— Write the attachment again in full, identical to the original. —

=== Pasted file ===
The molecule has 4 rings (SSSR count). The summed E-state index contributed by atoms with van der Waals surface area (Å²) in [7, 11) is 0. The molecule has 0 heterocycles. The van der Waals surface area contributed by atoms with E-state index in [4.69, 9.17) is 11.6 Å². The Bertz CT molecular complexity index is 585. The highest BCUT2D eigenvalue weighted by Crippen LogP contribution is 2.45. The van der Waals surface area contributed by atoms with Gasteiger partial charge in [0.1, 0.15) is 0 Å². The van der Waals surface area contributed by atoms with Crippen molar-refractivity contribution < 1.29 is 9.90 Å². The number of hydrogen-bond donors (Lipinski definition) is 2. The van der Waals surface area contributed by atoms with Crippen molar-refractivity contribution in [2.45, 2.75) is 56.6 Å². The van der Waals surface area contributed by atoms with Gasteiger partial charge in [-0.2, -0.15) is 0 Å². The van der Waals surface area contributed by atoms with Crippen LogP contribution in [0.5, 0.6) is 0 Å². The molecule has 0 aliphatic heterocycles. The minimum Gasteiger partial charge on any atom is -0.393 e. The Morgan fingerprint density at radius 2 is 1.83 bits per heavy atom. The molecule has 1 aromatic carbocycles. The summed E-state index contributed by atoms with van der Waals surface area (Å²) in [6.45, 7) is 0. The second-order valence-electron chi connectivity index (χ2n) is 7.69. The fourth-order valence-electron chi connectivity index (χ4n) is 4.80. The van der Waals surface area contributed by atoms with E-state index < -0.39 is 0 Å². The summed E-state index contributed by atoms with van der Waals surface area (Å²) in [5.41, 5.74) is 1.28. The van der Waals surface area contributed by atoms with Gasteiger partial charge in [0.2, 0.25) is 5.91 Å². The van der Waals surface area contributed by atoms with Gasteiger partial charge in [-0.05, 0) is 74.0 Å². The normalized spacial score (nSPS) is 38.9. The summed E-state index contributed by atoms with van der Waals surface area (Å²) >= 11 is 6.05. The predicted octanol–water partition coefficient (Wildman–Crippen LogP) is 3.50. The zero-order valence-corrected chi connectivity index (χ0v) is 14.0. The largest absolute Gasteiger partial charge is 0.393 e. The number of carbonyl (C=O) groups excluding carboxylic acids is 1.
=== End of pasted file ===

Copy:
The molecule has 4 rings (SSSR count). The summed E-state index contributed by atoms with van der Waals surface area (Å²) in [7, 11) is 0. The molecule has 0 heterocycles. The van der Waals surface area contributed by atoms with E-state index in [4.69, 9.17) is 11.6 Å². The Bertz CT molecular complexity index is 585. The highest BCUT2D eigenvalue weighted by Crippen LogP contribution is 2.45. The van der Waals surface area contributed by atoms with Gasteiger partial charge in [0.1, 0.15) is 0 Å². The van der Waals surface area contributed by atoms with Crippen molar-refractivity contribution < 1.29 is 9.90 Å². The number of hydrogen-bond donors (Lipinski definition) is 2. The van der Waals surface area contributed by atoms with Crippen molar-refractivity contribution in [2.45, 2.75) is 56.6 Å². The van der Waals surface area contributed by atoms with Gasteiger partial charge in [-0.2, -0.15) is 0 Å². The van der Waals surface area contributed by atoms with Crippen LogP contribution in [0.5, 0.6) is 0 Å². The molecule has 0 aliphatic heterocycles. The minimum Gasteiger partial charge on any atom is -0.393 e. The Morgan fingerprint density at radius 2 is 1.83 bits per heavy atom. The molecule has 1 aromatic carbocycles. The summed E-state index contributed by atoms with van der Waals surface area (Å²) in [6.45, 7) is 0. The second-order valence-electron chi connectivity index (χ2n) is 7.69. The fourth-order valence-electron chi connectivity index (χ4n) is 4.80. The van der Waals surface area contributed by atoms with E-state index < -0.39 is 0 Å². The summed E-state index contributed by atoms with van der Waals surface area (Å²) in [5.41, 5.74) is 1.28. The van der Waals surface area contributed by atoms with Gasteiger partial charge in [0.2, 0.25) is 5.91 Å². The van der Waals surface area contributed by atoms with Gasteiger partial charge in [-0.05, 0) is 74.0 Å². The normalized spacial score (nSPS) is 38.9. The summed E-state index contributed by atoms with van der Waals surface area (Å²) >= 11 is 6.05. The predicted octanol–water partition coefficient (Wildman–Crippen LogP) is 3.50. The zero-order valence-corrected chi connectivity index (χ0v) is 14.0. The largest absolute Gasteiger partial charge is 0.393 e. The number of carbonyl (C=O) groups excluding carboxylic acids is 1.